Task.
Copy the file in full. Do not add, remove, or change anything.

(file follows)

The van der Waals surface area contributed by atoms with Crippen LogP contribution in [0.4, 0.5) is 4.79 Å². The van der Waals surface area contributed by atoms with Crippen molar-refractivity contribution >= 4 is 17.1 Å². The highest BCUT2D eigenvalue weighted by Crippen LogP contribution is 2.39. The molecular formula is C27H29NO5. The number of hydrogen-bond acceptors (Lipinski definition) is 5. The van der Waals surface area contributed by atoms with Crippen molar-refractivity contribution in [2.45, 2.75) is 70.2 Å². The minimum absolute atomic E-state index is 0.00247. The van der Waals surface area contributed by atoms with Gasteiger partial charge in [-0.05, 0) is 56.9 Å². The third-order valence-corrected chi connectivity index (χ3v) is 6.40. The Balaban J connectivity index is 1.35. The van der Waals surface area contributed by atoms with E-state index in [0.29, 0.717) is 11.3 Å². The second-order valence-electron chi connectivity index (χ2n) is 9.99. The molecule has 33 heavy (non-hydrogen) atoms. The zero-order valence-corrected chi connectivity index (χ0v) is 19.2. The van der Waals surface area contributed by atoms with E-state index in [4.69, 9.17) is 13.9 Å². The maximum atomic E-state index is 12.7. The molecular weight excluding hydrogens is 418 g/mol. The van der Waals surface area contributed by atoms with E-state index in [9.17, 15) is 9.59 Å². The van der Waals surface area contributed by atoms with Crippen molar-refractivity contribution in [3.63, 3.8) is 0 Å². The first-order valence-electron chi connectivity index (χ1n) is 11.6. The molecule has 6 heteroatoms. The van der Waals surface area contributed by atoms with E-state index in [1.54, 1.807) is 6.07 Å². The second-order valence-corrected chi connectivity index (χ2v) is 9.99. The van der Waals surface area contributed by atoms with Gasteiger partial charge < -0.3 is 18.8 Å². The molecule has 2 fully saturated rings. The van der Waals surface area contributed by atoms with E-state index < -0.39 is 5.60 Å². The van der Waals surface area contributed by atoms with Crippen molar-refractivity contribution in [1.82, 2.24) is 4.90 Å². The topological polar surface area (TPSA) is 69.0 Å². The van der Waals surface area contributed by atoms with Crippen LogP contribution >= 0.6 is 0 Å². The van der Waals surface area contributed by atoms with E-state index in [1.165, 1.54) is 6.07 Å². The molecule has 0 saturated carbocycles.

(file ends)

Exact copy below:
The van der Waals surface area contributed by atoms with Crippen LogP contribution in [0.4, 0.5) is 4.79 Å². The van der Waals surface area contributed by atoms with Crippen molar-refractivity contribution >= 4 is 17.1 Å². The highest BCUT2D eigenvalue weighted by Crippen LogP contribution is 2.39. The molecular formula is C27H29NO5. The number of hydrogen-bond acceptors (Lipinski definition) is 5. The van der Waals surface area contributed by atoms with Crippen molar-refractivity contribution in [2.45, 2.75) is 70.2 Å². The minimum absolute atomic E-state index is 0.00247. The van der Waals surface area contributed by atoms with Gasteiger partial charge in [-0.05, 0) is 56.9 Å². The third-order valence-corrected chi connectivity index (χ3v) is 6.40. The Balaban J connectivity index is 1.35. The van der Waals surface area contributed by atoms with E-state index in [0.29, 0.717) is 11.3 Å². The second-order valence-electron chi connectivity index (χ2n) is 9.99. The molecule has 33 heavy (non-hydrogen) atoms. The zero-order valence-corrected chi connectivity index (χ0v) is 19.2. The van der Waals surface area contributed by atoms with E-state index in [4.69, 9.17) is 13.9 Å². The maximum atomic E-state index is 12.7. The molecular weight excluding hydrogens is 418 g/mol. The van der Waals surface area contributed by atoms with E-state index in [9.17, 15) is 9.59 Å². The van der Waals surface area contributed by atoms with Crippen molar-refractivity contribution in [3.63, 3.8) is 0 Å². The first-order valence-electron chi connectivity index (χ1n) is 11.6. The molecule has 6 heteroatoms. The van der Waals surface area contributed by atoms with E-state index in [1.54, 1.807) is 6.07 Å². The second-order valence-corrected chi connectivity index (χ2v) is 9.99. The van der Waals surface area contributed by atoms with Gasteiger partial charge < -0.3 is 18.8 Å². The molecule has 2 fully saturated rings. The van der Waals surface area contributed by atoms with E-state index < -0.39 is 5.60 Å². The van der Waals surface area contributed by atoms with Crippen molar-refractivity contribution in [1.82, 2.24) is 4.90 Å². The topological polar surface area (TPSA) is 69.0 Å². The van der Waals surface area contributed by atoms with Crippen LogP contribution >= 0.6 is 0 Å². The van der Waals surface area contributed by atoms with E-state index in [1.165, 1.54) is 6.07 Å². The molecule has 0 saturated carbocycles.